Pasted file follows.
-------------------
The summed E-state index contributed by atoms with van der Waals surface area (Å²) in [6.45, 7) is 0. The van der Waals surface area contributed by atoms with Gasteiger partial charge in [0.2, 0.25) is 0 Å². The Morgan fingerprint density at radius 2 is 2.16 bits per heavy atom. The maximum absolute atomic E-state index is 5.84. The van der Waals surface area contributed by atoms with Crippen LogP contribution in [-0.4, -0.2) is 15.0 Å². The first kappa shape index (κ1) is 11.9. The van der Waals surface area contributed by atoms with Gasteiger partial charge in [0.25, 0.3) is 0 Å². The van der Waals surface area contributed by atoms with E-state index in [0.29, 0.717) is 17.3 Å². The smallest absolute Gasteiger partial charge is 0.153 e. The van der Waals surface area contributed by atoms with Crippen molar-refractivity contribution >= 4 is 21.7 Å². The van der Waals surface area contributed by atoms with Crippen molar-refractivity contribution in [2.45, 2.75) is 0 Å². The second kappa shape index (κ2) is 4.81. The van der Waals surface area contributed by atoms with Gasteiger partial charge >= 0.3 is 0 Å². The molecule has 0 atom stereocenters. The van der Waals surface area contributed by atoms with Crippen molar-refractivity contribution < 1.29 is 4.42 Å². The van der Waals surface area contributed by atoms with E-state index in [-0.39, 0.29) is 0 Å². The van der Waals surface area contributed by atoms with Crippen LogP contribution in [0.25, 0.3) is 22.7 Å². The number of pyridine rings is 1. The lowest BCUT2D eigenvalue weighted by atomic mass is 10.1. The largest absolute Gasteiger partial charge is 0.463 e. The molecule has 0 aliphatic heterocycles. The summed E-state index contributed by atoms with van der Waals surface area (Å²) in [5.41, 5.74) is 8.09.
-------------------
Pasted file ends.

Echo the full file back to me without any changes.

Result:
The summed E-state index contributed by atoms with van der Waals surface area (Å²) in [6.45, 7) is 0. The van der Waals surface area contributed by atoms with Gasteiger partial charge in [0.2, 0.25) is 0 Å². The Morgan fingerprint density at radius 2 is 2.16 bits per heavy atom. The maximum absolute atomic E-state index is 5.84. The van der Waals surface area contributed by atoms with Crippen LogP contribution in [-0.4, -0.2) is 15.0 Å². The first kappa shape index (κ1) is 11.9. The van der Waals surface area contributed by atoms with Gasteiger partial charge in [0.25, 0.3) is 0 Å². The van der Waals surface area contributed by atoms with E-state index in [0.29, 0.717) is 17.3 Å². The smallest absolute Gasteiger partial charge is 0.153 e. The van der Waals surface area contributed by atoms with Crippen molar-refractivity contribution >= 4 is 21.7 Å². The van der Waals surface area contributed by atoms with Crippen molar-refractivity contribution in [2.45, 2.75) is 0 Å². The second kappa shape index (κ2) is 4.81. The van der Waals surface area contributed by atoms with Gasteiger partial charge >= 0.3 is 0 Å². The molecule has 0 atom stereocenters. The van der Waals surface area contributed by atoms with Crippen molar-refractivity contribution < 1.29 is 4.42 Å². The van der Waals surface area contributed by atoms with E-state index in [-0.39, 0.29) is 0 Å². The van der Waals surface area contributed by atoms with Crippen LogP contribution in [0.25, 0.3) is 22.7 Å². The number of pyridine rings is 1. The lowest BCUT2D eigenvalue weighted by atomic mass is 10.1. The largest absolute Gasteiger partial charge is 0.463 e. The molecule has 0 aliphatic heterocycles. The summed E-state index contributed by atoms with van der Waals surface area (Å²) in [5.41, 5.74) is 8.09.